‘In These Silent Days’ album review

Ash Anders, Volunteer DJ

In These Silent Days is the seventh studio album by American artist Brandi Carlile, who shot to fame after her debut self-titled album. The singer-songwriter has 13 Grammy nominations under her belt, as well as 5 wins. Her newest album shares beautiful messages to her family, as well as references to her memoir Broken Horses. 

Right on Time: The opening track of the album is a powerful ballad that expresses regret, determination, and love. The beautiful piano mirrors the similar sound of the last track, creating a loop effect that makes this album one to be played on repeat. The lyrics “I never held my breath for quite this long and I don’t take it back, I did what I had to do” show the strength and emotion in Carlile’s voice that makes this track a strong opener for an enchanting album. 

You and Me on the Rock: Featuring artist Lucius, this track has a very happy sound, aided by Carlile’s impressive vocals. By far the most light-hearted song on the album, it’s a story about the family Carlile has found in her music career. Lines such as “It’s a big sea, but it can’t touch you and me” shows the sheer love that Carlile has for her newfound family that inspired the track’s sound. 

This Time Tomorrow: A heart-breaking ballad, this track is directed toward the children of the band members as a comfort that they’ll always be loved. The gentle guitar and lyrics like “You can try to carve a faith out of your own, but a broken spirit may dry out the bone” bring the listener into their made-up family to feel loved and supported as well. 

Broken Horses: Named after Carlile’s 2021 memoir, this track is a great folk-rock song with strong instrumentals. Carlile’s mention of religion and horses in the lyrics reflects many of the themes from her memoir based on her upbringing. The guitar and piano are strong partners that aid Carlile’s vocals, which in this track are some of the strongest on the album.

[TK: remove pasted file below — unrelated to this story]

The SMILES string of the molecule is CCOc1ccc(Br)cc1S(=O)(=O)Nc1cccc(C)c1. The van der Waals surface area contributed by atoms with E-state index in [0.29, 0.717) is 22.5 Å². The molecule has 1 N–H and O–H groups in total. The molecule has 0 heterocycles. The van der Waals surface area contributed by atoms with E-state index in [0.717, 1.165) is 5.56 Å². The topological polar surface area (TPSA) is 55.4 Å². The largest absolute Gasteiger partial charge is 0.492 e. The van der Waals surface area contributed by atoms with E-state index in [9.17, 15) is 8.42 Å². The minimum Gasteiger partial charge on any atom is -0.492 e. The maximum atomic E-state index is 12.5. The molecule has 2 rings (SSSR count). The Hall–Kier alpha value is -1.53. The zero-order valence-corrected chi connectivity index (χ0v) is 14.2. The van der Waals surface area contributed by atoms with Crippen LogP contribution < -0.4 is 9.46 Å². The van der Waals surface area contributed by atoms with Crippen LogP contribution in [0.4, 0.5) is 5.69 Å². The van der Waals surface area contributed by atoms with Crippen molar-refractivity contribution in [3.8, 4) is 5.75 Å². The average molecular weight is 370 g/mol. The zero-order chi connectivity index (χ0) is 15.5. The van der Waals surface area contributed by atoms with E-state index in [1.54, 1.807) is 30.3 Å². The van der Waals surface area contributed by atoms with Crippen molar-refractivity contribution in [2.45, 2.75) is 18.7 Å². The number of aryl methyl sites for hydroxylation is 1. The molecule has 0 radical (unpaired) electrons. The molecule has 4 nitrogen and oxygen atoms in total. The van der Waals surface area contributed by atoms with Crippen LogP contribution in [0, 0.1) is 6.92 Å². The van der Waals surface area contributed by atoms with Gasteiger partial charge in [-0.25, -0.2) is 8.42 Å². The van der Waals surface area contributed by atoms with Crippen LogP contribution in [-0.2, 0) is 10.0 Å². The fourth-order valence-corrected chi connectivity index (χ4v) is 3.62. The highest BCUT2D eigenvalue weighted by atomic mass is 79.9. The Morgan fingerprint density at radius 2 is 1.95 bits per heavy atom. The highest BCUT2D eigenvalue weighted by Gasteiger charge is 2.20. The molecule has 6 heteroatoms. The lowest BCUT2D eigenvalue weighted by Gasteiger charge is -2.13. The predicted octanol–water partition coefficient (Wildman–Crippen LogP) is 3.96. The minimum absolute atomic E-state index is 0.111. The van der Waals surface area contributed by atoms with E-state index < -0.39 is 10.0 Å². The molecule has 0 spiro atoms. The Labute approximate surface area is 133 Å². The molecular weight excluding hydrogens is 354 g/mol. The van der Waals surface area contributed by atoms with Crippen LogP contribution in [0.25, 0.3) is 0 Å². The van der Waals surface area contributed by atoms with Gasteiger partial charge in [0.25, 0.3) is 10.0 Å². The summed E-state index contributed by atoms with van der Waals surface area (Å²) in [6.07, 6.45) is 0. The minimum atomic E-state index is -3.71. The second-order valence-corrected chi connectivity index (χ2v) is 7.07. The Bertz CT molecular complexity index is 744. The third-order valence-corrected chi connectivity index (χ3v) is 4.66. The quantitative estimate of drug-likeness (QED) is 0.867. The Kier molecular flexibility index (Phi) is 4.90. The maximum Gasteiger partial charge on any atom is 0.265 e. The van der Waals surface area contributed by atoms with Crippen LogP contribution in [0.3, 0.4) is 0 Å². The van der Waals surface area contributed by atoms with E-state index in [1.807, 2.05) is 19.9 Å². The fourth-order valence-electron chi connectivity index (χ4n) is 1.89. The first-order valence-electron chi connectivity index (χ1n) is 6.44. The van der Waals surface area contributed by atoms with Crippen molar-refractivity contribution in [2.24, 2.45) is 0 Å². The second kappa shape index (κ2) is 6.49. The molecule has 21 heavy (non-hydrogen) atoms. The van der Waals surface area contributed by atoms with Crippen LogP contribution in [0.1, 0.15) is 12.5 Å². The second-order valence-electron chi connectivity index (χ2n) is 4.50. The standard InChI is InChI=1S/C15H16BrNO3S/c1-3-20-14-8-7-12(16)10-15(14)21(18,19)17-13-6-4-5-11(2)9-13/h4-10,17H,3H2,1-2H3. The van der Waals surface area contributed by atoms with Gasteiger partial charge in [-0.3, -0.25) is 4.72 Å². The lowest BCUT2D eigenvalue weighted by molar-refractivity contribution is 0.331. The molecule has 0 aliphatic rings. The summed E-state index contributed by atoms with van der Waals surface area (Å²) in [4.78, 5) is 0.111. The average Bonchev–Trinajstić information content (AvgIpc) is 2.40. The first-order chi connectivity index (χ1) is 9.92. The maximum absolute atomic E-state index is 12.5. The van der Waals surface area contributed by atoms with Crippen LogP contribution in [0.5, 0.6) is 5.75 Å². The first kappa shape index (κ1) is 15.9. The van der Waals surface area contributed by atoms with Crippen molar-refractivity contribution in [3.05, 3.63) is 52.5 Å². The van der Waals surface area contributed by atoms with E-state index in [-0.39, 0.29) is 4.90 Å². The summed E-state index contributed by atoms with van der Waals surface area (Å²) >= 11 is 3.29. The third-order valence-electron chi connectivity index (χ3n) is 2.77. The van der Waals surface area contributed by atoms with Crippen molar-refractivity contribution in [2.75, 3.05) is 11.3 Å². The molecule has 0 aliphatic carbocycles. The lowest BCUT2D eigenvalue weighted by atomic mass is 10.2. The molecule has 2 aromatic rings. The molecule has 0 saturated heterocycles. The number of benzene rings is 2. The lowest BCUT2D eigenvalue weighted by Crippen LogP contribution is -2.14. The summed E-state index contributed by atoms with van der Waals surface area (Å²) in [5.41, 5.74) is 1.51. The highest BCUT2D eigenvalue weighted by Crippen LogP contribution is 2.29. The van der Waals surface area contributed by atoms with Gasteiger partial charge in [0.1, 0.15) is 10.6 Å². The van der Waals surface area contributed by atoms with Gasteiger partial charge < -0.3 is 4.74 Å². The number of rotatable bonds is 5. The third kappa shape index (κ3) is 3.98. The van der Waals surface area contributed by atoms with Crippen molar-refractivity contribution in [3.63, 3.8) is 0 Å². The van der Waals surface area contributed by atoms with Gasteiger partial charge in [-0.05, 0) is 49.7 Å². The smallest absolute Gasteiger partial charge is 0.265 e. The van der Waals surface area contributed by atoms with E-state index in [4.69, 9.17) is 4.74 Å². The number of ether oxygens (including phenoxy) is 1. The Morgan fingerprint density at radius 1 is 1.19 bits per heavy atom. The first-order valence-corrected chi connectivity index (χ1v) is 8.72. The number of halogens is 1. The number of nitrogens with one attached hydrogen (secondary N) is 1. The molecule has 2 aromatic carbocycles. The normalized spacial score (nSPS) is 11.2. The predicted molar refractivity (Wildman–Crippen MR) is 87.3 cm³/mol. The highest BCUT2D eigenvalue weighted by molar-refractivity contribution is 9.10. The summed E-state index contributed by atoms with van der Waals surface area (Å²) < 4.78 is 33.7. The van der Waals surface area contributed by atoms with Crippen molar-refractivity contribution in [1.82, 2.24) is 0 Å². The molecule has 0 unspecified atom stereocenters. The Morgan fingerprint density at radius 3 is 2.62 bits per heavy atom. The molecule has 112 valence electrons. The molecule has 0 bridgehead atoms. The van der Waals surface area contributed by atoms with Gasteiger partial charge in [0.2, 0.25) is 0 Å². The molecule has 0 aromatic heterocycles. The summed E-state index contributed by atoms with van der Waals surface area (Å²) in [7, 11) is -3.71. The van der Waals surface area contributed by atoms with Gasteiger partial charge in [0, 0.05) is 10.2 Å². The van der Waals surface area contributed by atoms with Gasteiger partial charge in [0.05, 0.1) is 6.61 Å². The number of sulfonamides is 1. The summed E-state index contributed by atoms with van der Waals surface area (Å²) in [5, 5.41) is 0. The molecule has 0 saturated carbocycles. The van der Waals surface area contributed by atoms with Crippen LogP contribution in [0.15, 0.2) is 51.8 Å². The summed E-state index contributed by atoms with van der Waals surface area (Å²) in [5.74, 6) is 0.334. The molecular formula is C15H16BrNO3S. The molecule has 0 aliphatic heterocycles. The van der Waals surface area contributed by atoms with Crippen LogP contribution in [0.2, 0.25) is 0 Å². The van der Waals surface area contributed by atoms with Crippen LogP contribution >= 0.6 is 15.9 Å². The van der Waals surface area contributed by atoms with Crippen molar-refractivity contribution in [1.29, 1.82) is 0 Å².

Letter To The Past: This track’s meaningful lyrics are a message from Carlile to her young daughter as she grows up. The line “Folks are gonna lean on you and leave when the cracks appear” strikes a chord in the way many young adults struggle with finding their ‘people’ as they grow. Carlile combats this fear and disappointment with the chorus “Darlin’, I will be here…You’re my letter to the past”. 

Mama Werewolf: This metaphorical track compares Carlile to a werewolf that her children must guide and control. The melody of this track is beautiful, including haunting background vocals and a pushing guitar line that feels like running. The lyrics are especially strong – specifically the chorus line asking her children to be “My silver bullet in the gun”. 

When You’re Wrong: The haunting melody and wistful lyrics of When You’re Wrong are similar to previous tracks on the album but unique in their own right. The slow instrumental track pushes the song forward, while Carlile’s vocals keep it laid back. The lyrics “You forgot yourself so long ago and I wish I could too, but you live inside a quiet hell no one can pray away” reflect the quiet forgiveness of the track that still acknowledges the mistakes everyone makes. 

Stay Gentle: This track maintains some of the old emotions of Johnny Cash while sharing a sweet and deep message. The lyrics “Don’t let the world make you callous, be ready to laugh” remind the listener to always keep their youth and stay positive to just enjoy their life while they can. The lyrics later compare power to being gentle, which both inspires and supports the listener. 

Sinners, Saints, and Fools: The story told in this track is reminiscent of the story-telling of The Killers, especially their newest album ALBUM. Carlile tells about a Christian man who is locked out of Heaven for being judgemental against immigrants. The combination of Carlile’s haunting vocals and strong lyrics make for a meaningful story that urges listeners to live their lives the right way. The track ends with a strong instrumental segment that solidifies the music of the track. 

 Throwing Good After Bad: This ballad reflects the feelings of helplessness that follow watching someone make poor decisions. Carlile’s vocals never waver, and this is especially apparent in the last track of the album. “I know you loved me once” is a heartbreaking line that shows the raw emotions Carlile conveys in her storytelling. The piano of this track juxtaposes the guitar in previous tracks nicely to close the album out with a strong, smooth sound. 

Brandi Carlile’s most recent album is filled with beautiful ballads and strong messages, and will no doubtingly only aid her career’s growth. 

Spinnaker rates this album 4 out of 5 sails.